Designed in a collaboration between OFIS Architects and students of Harvard University Graduate School of Design, this small alpine shelter is set on one of the peaks of Skuta Mountain in Slovenia. Dubbed the Skuta Mountain Cabin, it’s intended to be used by mountaineers as a refuge from the weather.
The design of the cabin is based on the vernacular architecture of Slovenia. Originally the students were responsible for producing twelve proposals that would meet the site conditions and needs of the inhabitants. The ability of the cabin to resist the extreme weather, temperature shifts and terrain was central to its development.
The cabin replaces an existing shelter that had been constructed some 50 years ago. Due to the limited access the cabin was built in several small sections in a nearby factory. It was then transported in parts to the site where it was reconstructed and braced.
Thanks to its small footprint and modular construction, the designers were able to use a less invasive foundation, helping to reduce its impact on the immediate environment. With the use of a helicopter they were able to transport and install the cabin in a single day.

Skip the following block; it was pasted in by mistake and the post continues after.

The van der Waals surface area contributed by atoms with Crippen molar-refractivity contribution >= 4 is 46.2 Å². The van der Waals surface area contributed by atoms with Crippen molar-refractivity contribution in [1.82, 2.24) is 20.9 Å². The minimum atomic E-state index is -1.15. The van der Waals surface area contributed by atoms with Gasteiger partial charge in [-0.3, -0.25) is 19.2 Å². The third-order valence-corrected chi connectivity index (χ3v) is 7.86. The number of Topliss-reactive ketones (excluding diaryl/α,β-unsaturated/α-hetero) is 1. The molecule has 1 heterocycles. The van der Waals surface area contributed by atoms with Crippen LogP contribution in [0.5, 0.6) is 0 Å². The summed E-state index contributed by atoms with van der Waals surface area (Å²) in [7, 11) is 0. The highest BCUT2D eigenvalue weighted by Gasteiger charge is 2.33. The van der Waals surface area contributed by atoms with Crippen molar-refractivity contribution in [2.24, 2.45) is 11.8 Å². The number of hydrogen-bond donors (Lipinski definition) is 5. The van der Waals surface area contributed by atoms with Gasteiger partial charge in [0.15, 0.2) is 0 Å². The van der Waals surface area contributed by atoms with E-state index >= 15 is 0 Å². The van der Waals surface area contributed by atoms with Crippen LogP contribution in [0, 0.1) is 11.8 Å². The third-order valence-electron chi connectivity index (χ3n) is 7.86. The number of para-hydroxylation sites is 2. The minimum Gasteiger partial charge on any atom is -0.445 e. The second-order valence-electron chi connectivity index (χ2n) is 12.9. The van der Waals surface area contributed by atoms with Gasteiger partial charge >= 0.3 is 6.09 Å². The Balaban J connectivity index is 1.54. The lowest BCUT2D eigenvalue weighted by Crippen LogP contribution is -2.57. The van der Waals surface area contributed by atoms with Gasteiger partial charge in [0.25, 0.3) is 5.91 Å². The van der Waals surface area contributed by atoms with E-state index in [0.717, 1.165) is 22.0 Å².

The structure features an outer shell composed of a “thin glass fibre and skin concrete” that allow it to withstand the harsh weather conditions. The glazing is composed of a triple pane system that’s capable of resisting the estimated wind and snow loads.
On the inside the space has been divided into three areas. The first serves as an entryway with storage and a dedicated food preparation area. The second provides a space for both sleeping and socializing, and the third is entirely dedicated to sleeping with several bunk-beds.
Photos: Anze Cokl